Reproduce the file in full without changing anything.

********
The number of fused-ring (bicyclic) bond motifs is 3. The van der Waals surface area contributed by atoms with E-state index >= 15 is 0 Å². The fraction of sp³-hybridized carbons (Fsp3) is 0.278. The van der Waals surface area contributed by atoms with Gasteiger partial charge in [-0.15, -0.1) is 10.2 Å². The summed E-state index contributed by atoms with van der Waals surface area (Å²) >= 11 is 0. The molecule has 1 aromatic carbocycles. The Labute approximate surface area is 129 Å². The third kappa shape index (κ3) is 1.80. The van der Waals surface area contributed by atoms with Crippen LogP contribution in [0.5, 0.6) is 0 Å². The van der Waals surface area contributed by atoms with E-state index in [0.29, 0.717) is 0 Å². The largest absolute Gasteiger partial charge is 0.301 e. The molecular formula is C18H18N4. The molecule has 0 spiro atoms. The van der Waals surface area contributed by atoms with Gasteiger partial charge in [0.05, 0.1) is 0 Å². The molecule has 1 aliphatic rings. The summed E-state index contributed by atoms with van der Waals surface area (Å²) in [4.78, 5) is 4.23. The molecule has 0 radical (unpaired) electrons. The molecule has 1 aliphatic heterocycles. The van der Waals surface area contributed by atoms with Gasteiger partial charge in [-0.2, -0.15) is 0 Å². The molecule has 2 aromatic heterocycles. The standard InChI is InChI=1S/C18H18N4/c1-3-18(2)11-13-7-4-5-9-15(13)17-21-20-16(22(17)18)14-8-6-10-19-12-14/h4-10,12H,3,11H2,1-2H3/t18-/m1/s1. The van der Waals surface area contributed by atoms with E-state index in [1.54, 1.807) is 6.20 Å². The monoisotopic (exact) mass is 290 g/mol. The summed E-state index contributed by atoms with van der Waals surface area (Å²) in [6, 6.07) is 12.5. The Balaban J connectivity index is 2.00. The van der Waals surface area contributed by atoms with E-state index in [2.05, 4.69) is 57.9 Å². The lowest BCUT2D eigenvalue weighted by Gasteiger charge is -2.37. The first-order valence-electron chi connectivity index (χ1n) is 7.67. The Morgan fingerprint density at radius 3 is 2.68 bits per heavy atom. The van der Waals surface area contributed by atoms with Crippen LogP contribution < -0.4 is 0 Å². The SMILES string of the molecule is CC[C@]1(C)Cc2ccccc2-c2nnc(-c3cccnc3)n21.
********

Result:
The number of fused-ring (bicyclic) bond motifs is 3. The van der Waals surface area contributed by atoms with E-state index >= 15 is 0 Å². The fraction of sp³-hybridized carbons (Fsp3) is 0.278. The van der Waals surface area contributed by atoms with Gasteiger partial charge in [-0.15, -0.1) is 10.2 Å². The summed E-state index contributed by atoms with van der Waals surface area (Å²) >= 11 is 0. The molecule has 1 aromatic carbocycles. The Labute approximate surface area is 129 Å². The third kappa shape index (κ3) is 1.80. The van der Waals surface area contributed by atoms with Crippen LogP contribution in [0.5, 0.6) is 0 Å². The van der Waals surface area contributed by atoms with E-state index in [0.29, 0.717) is 0 Å². The largest absolute Gasteiger partial charge is 0.301 e. The molecular formula is C18H18N4. The molecule has 0 spiro atoms. The van der Waals surface area contributed by atoms with Gasteiger partial charge in [0.05, 0.1) is 0 Å². The molecule has 1 aliphatic rings. The summed E-state index contributed by atoms with van der Waals surface area (Å²) in [4.78, 5) is 4.23. The molecule has 0 radical (unpaired) electrons. The molecule has 1 aliphatic heterocycles. The van der Waals surface area contributed by atoms with Gasteiger partial charge in [-0.2, -0.15) is 0 Å². The molecule has 2 aromatic heterocycles. The standard InChI is InChI=1S/C18H18N4/c1-3-18(2)11-13-7-4-5-9-15(13)17-21-20-16(22(17)18)14-8-6-10-19-12-14/h4-10,12H,3,11H2,1-2H3/t18-/m1/s1. The van der Waals surface area contributed by atoms with E-state index in [1.54, 1.807) is 6.20 Å². The monoisotopic (exact) mass is 290 g/mol. The summed E-state index contributed by atoms with van der Waals surface area (Å²) in [6, 6.07) is 12.5. The Balaban J connectivity index is 2.00. The van der Waals surface area contributed by atoms with E-state index in [2.05, 4.69) is 57.9 Å². The lowest BCUT2D eigenvalue weighted by Gasteiger charge is -2.37. The first-order valence-electron chi connectivity index (χ1n) is 7.67. The Morgan fingerprint density at radius 3 is 2.68 bits per heavy atom. The van der Waals surface area contributed by atoms with Crippen LogP contribution < -0.4 is 0 Å². The SMILES string of the molecule is CC[C@]1(C)Cc2ccccc2-c2nnc(-c3cccnc3)n21.